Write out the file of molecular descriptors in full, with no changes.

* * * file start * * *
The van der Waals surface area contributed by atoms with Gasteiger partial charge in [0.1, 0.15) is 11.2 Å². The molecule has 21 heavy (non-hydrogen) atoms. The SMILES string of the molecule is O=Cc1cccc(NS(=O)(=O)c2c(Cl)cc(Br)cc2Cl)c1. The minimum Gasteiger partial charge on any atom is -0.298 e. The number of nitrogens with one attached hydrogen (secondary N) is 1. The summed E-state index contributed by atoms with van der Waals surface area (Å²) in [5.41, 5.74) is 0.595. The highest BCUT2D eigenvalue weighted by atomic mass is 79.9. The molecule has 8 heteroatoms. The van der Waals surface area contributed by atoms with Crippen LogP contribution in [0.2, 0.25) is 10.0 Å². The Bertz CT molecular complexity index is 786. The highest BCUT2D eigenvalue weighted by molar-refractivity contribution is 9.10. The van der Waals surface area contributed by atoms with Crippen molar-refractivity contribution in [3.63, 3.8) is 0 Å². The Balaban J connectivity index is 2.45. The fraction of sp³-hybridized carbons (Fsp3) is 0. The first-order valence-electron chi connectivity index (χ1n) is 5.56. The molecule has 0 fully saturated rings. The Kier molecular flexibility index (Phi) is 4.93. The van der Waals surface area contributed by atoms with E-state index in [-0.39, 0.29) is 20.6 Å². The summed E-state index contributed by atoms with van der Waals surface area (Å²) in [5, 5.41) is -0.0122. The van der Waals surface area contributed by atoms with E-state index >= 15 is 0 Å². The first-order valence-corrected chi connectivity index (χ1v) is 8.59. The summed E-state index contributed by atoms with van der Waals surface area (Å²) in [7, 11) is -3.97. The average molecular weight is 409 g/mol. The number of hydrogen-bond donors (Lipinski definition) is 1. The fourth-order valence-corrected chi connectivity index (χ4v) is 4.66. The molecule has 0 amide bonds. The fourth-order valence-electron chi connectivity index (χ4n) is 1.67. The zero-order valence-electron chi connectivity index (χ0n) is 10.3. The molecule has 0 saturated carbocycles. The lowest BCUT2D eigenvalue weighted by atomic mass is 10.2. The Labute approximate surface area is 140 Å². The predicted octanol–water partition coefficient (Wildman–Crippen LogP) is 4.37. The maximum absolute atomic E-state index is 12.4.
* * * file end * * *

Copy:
The van der Waals surface area contributed by atoms with Gasteiger partial charge in [0.1, 0.15) is 11.2 Å². The molecule has 21 heavy (non-hydrogen) atoms. The SMILES string of the molecule is O=Cc1cccc(NS(=O)(=O)c2c(Cl)cc(Br)cc2Cl)c1. The minimum Gasteiger partial charge on any atom is -0.298 e. The number of nitrogens with one attached hydrogen (secondary N) is 1. The summed E-state index contributed by atoms with van der Waals surface area (Å²) in [5.41, 5.74) is 0.595. The highest BCUT2D eigenvalue weighted by atomic mass is 79.9. The molecule has 8 heteroatoms. The van der Waals surface area contributed by atoms with Crippen LogP contribution in [0.2, 0.25) is 10.0 Å². The Bertz CT molecular complexity index is 786. The highest BCUT2D eigenvalue weighted by molar-refractivity contribution is 9.10. The van der Waals surface area contributed by atoms with Crippen molar-refractivity contribution in [3.63, 3.8) is 0 Å². The Balaban J connectivity index is 2.45. The fraction of sp³-hybridized carbons (Fsp3) is 0. The first-order valence-electron chi connectivity index (χ1n) is 5.56. The molecule has 0 fully saturated rings. The Kier molecular flexibility index (Phi) is 4.93. The van der Waals surface area contributed by atoms with E-state index in [-0.39, 0.29) is 20.6 Å². The summed E-state index contributed by atoms with van der Waals surface area (Å²) in [5, 5.41) is -0.0122. The van der Waals surface area contributed by atoms with E-state index >= 15 is 0 Å². The first-order valence-corrected chi connectivity index (χ1v) is 8.59. The summed E-state index contributed by atoms with van der Waals surface area (Å²) in [7, 11) is -3.97. The average molecular weight is 409 g/mol. The number of hydrogen-bond donors (Lipinski definition) is 1. The fourth-order valence-corrected chi connectivity index (χ4v) is 4.66. The molecule has 0 amide bonds. The fourth-order valence-electron chi connectivity index (χ4n) is 1.67. The zero-order valence-electron chi connectivity index (χ0n) is 10.3. The molecule has 0 saturated carbocycles. The lowest BCUT2D eigenvalue weighted by atomic mass is 10.2. The Labute approximate surface area is 140 Å². The predicted octanol–water partition coefficient (Wildman–Crippen LogP) is 4.37. The maximum absolute atomic E-state index is 12.4.